Calling all friends and foes of the serial comma! In just a few moments, we’ll be tackling the greatest grammatical debate of our time: Should you use an Oxford comma? Emma Green, having previously defended all-things Oxford comma, will be advocating for said comma on Facebook Live at 3pm EST today. Meanwhile, we welcome your arguments against, and you can submit them to me in real-time, so be sure to tune in!
While we wait, here are four arguments submitted by readers already.
The confusion argument:
Here’s a fun one for you. “I had a party last weekend. I invited the president, Barack Obama, and three of my friends.”
So: How many people did I invite? If the correct answer is five (which it is, because I invited the president of something other than the United States), that means that the Oxford comma created confusion that could have been avoided if I'd omitted it. “I invited the president, Barack Obama and three of my friends” clearly indicates that Barack Obama and the president, in this context, are separate people.
And before you say “this is a preposterous example where confusion could be easily avoided by an author with good sense,” realize that you now know exactly how I feel about every sentence trotted out in defense of the Oxford comma by its fans.
The “speedbump on an exit ramp” argument:
At the risk of offending E.B. White and William Strunk, Kill The Oxford Comma. It’s like a speedbump on an exit ramp. It jars you and serves no purpose. The word “and” already tells you the next word is part of the list. You don't need an unnatural pause before it.
And yes, I have 30 years in print journalism.
The “sometimes I use it, sometimes I don’t” argument:
I think it’s so funny how people get super heated about it! Sometimes it makes sense to use it and sometimes it doesn’t. So sometimes I use it and sometimes I don’t! (Which I fully realize is blasphemy to many. And I was trained as a journo to us AP style.) If the meaning of your sentence is changed by your punctuation, then you need to look at your whole sentence structure, not just the comma. It’s a symptom of unclear writing.
The racism/elitism argument:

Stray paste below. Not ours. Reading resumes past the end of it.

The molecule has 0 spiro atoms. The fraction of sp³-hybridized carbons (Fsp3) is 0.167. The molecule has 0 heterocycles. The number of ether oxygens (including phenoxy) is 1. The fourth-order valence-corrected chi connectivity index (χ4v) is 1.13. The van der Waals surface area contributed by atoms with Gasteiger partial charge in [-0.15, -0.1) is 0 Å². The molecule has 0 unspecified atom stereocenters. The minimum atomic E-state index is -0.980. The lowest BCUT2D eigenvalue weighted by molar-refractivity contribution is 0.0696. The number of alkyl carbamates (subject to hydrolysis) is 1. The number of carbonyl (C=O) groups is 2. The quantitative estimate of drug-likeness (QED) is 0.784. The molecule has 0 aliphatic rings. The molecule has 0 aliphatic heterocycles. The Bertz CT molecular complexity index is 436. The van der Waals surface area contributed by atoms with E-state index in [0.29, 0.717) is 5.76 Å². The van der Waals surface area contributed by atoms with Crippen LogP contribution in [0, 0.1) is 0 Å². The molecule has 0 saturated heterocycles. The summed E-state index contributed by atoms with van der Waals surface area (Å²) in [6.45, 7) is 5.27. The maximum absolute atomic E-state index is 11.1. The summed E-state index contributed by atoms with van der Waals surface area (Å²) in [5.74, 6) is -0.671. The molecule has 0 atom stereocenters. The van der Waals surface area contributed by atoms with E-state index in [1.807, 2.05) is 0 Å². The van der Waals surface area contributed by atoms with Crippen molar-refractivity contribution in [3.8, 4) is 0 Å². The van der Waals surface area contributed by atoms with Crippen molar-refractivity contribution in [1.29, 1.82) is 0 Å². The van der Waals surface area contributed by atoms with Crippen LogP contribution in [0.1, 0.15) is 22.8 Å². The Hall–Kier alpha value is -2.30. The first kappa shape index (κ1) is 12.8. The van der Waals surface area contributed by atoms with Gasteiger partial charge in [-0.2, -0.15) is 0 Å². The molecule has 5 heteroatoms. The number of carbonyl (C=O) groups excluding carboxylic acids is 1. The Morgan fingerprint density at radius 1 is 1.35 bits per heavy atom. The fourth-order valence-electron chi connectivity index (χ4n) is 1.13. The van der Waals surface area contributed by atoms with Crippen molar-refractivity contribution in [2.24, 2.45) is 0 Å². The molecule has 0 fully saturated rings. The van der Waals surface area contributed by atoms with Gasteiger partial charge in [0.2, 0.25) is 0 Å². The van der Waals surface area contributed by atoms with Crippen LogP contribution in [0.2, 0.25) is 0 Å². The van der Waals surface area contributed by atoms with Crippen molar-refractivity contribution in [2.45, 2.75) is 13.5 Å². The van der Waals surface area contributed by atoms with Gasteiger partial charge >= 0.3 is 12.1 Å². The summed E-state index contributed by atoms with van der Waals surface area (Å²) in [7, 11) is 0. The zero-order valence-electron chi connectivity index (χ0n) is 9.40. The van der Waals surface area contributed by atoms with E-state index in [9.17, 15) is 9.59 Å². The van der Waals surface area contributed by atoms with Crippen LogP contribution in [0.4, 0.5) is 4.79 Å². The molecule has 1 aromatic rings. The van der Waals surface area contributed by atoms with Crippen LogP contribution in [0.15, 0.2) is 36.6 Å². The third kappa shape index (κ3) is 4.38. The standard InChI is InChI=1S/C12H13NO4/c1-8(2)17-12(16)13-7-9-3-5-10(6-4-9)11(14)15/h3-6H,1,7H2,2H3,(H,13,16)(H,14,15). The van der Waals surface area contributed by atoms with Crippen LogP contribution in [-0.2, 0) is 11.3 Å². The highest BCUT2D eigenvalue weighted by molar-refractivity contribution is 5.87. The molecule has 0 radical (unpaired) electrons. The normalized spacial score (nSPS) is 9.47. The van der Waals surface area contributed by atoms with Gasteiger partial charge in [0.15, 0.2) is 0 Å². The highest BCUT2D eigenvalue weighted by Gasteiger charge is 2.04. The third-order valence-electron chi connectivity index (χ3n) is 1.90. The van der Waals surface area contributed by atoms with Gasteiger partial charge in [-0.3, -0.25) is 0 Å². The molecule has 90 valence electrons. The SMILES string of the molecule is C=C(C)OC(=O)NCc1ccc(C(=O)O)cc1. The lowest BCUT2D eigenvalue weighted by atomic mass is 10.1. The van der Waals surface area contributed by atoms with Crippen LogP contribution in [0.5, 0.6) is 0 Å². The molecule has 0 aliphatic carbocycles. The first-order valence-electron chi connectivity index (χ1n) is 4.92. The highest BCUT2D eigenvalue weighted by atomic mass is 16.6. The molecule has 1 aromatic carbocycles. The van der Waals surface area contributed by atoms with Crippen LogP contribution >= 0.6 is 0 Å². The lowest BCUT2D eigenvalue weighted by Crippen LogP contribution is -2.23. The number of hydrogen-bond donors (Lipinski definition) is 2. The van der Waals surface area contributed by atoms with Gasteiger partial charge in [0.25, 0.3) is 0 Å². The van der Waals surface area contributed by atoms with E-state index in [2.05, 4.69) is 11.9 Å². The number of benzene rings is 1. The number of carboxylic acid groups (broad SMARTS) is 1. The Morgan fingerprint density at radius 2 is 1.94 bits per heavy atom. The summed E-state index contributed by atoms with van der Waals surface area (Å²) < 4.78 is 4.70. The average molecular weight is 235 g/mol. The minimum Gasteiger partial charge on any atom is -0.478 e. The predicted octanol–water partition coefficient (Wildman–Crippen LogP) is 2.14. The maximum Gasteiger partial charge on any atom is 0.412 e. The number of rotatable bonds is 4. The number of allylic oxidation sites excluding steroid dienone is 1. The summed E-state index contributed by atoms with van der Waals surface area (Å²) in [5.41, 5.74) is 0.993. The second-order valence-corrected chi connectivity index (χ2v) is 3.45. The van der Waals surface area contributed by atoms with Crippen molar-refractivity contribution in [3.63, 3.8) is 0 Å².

I have to disagree with Emma Green: Always using the Oxford comma isn’t a matter of “principle” or of personal virtue. A person saying so might as well be proudly claiming that they only write in the present tense, or only print documents on A4 paper.
Okay. You dedicated a book to “my parents, God and Stalin”. I've heard this example a hundred times (usually with Ayn Rand in place of Stalin, tho) and it's always cited as proof that you MUST use the Oxford comma.
So I dedicated a book to “my boyfriend, the President, and Yoko Ono". Is Barack Obama my boyfriend? Maybe! Using the Oxford comma has created structural ambiguity instead of reducing it. OH NO WHAT NOW?
If a publication wants to insist on always using the comma or never using it, that is their right (editors gonna edit), but there will always be cases like the two above where mandating one style might trip a reader up for a moment. If the goal is clarity, allowing a free choice would be ever so slightly better.
But picking one side of a stylistic question and rooting for it to trounce the opposing team has costs beyond occasionally boring people at parties. Usage shibboleths ultimately draw their power from—and lend their power back to—our society's tradition of declaring that the right sort of people (rich people? white people? men? kind of depends which cultural battleground you're on and which year it is) are "speaking correctly" and everyone else is ... well, they're just not EDUCATED, not like we are. If only they would learn!
Yeah, I went there. Puffing yourself up about the Oxford comma, even for funsies, implicates you in systems of racist bullshit that you probably didn't wake up this morning hoping to empower. Is it worth it?
Watch Emma answer that question and others live on Facebook.